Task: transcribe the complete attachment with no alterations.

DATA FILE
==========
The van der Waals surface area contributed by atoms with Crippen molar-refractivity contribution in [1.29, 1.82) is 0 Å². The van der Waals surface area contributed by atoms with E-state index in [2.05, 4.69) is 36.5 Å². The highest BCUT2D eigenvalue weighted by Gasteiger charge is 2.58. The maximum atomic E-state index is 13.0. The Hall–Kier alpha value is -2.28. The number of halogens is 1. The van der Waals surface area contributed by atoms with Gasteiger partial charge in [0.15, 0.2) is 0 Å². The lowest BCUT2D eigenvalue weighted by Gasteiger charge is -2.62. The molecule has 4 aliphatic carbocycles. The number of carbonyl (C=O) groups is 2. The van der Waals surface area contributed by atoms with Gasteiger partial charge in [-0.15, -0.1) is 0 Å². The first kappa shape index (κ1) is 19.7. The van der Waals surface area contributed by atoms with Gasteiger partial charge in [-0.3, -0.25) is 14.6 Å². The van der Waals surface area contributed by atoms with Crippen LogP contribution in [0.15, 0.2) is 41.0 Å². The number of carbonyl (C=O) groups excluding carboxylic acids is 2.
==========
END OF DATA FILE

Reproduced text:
The van der Waals surface area contributed by atoms with Crippen molar-refractivity contribution in [1.29, 1.82) is 0 Å². The van der Waals surface area contributed by atoms with E-state index in [2.05, 4.69) is 36.5 Å². The highest BCUT2D eigenvalue weighted by Gasteiger charge is 2.58. The maximum atomic E-state index is 13.0. The Hall–Kier alpha value is -2.28. The number of halogens is 1. The van der Waals surface area contributed by atoms with Gasteiger partial charge in [0.15, 0.2) is 0 Å². The lowest BCUT2D eigenvalue weighted by Gasteiger charge is -2.62. The molecule has 4 aliphatic carbocycles. The number of carbonyl (C=O) groups is 2. The van der Waals surface area contributed by atoms with Gasteiger partial charge in [-0.15, -0.1) is 0 Å². The first kappa shape index (κ1) is 19.7. The van der Waals surface area contributed by atoms with Gasteiger partial charge in [-0.3, -0.25) is 14.6 Å². The van der Waals surface area contributed by atoms with Crippen LogP contribution in [0.15, 0.2) is 41.0 Å². The number of carbonyl (C=O) groups excluding carboxylic acids is 2.